Like most gold rush regions that boomed in the 1800s, Colorado’s Cripple Creek Mining District came from humble beginnings. Little more than cattle roamed the high valleys perched nearly two miles above sea level— that is until gold was discovered in 1863. But unlike most boomtowns, the gold never completely ran out here, and it continues to be mined successfully today. For a bird’s eye view of a modern open pit gold mining operation, head to Victor, Colorado. A few miles outside of town is a rare opportunity to watch the daily operations of the Cripple Creek and Victor Gold Mining Company(CC&V) from atop the American Eagles Scenic Overlook.
On your drive up to the Overlook (elevation 10,570 feet), expect to stop at a checkpoint and give your name to a CC&V employee. Your visit is welcomed and free, so the checkpoint is for nothing other than your safety. You’ll be told if it is OK to proceed (the road is closed during blasting), and will be cautioned about the giant haul trucks that share part of the same road. No matter the size of the rig you’re driving, the massive 240-ton haul trucks riding on 12-foot diameter tires have got you beat— and they’ve got the right of way!
In 1895, the American Eagles Mine at this site was the highest underground mine in the district. This mine had three shafts, the deepest had reached 1,540 feet by 1902. Shafts are vertical excavations through which miners and supplies are taken into and out of underground workings. Headframes sit above the vertical shaft in order to support the sheave wheel or pulley system that passed the hoist cable from the steam or electric-powered hoisting mechanism to the metal cage that hauled men and supplies.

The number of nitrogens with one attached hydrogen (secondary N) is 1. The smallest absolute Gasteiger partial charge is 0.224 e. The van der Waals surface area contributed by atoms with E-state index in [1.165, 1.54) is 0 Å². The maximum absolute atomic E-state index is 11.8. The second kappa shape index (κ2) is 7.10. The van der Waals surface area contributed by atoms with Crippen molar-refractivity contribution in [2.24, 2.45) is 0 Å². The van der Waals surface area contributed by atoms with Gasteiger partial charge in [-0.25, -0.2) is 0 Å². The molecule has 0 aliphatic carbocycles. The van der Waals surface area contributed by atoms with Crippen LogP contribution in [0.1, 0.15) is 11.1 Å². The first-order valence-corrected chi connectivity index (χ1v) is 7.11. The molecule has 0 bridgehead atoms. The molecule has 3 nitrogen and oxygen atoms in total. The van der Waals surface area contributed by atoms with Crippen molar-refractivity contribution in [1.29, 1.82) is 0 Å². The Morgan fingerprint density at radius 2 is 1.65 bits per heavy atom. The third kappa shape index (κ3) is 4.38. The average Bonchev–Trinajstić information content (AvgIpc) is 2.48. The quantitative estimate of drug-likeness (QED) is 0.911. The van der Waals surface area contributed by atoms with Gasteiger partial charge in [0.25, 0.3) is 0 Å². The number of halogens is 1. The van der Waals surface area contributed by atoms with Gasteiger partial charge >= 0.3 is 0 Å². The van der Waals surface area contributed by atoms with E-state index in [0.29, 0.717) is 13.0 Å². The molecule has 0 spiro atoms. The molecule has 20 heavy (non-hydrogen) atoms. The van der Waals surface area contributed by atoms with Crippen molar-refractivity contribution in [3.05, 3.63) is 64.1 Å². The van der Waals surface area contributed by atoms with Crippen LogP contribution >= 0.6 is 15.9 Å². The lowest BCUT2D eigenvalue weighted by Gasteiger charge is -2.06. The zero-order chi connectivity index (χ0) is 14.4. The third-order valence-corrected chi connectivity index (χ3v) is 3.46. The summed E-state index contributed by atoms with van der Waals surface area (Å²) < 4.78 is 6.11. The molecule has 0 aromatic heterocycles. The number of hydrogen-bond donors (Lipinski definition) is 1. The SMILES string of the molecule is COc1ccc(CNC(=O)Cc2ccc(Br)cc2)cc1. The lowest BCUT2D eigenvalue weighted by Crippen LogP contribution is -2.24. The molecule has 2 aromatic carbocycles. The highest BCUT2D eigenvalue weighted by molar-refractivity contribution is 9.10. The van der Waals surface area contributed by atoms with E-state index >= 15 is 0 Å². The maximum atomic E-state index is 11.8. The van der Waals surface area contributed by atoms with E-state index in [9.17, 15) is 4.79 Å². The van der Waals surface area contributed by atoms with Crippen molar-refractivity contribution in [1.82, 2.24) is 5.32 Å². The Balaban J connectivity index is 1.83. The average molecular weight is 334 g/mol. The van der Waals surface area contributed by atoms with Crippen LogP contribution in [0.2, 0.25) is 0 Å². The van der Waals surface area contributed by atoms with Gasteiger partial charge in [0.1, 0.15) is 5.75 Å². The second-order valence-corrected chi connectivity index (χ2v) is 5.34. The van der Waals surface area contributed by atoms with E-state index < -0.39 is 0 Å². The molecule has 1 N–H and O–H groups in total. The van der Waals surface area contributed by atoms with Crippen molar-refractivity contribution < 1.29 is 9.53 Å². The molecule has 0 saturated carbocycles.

The original American Eagles headframe is still standing, and the double-drum hoist is still in place, too. The shaft, however, has been sealed. Remnants of a blacksmith shop and mine superintendent’s house are also at the Overlook. Interpretive signs around the site tell the story of Winfield Stratton who purchased the American Eagles in 1895 after a huge success with his local Independence Mine. In fact, Mr. Stratton was Victor’s first millionaire and sold the Independence Mine for $11 million. The American Eagles was worked until 1940, but unfortunately little is known about its actual production since it was a private claim.
Don’t forget your camera when you visit. Mount Pisgah and the Sangre de Cristo and Collegiate Mountains make a nice backdrop.
IF YOU GO:
Access the American Eagles Scenic Overlook north of Victor, Colorado at the intersection of County Roads 81 and 83 on Bull Hill Pass. The route is signed. For maps and tourist information, call 855-643-8216 or visit http://victorcolorado.com
Before or after your visit to the American Eagles Scenic Overlook, spend a little time strolling through the gold rush town of Victor. Brick buildings dating to 1899 still line the streets. Interpretive signs posted at intersections around town relate colorful stories of the town’s golden past.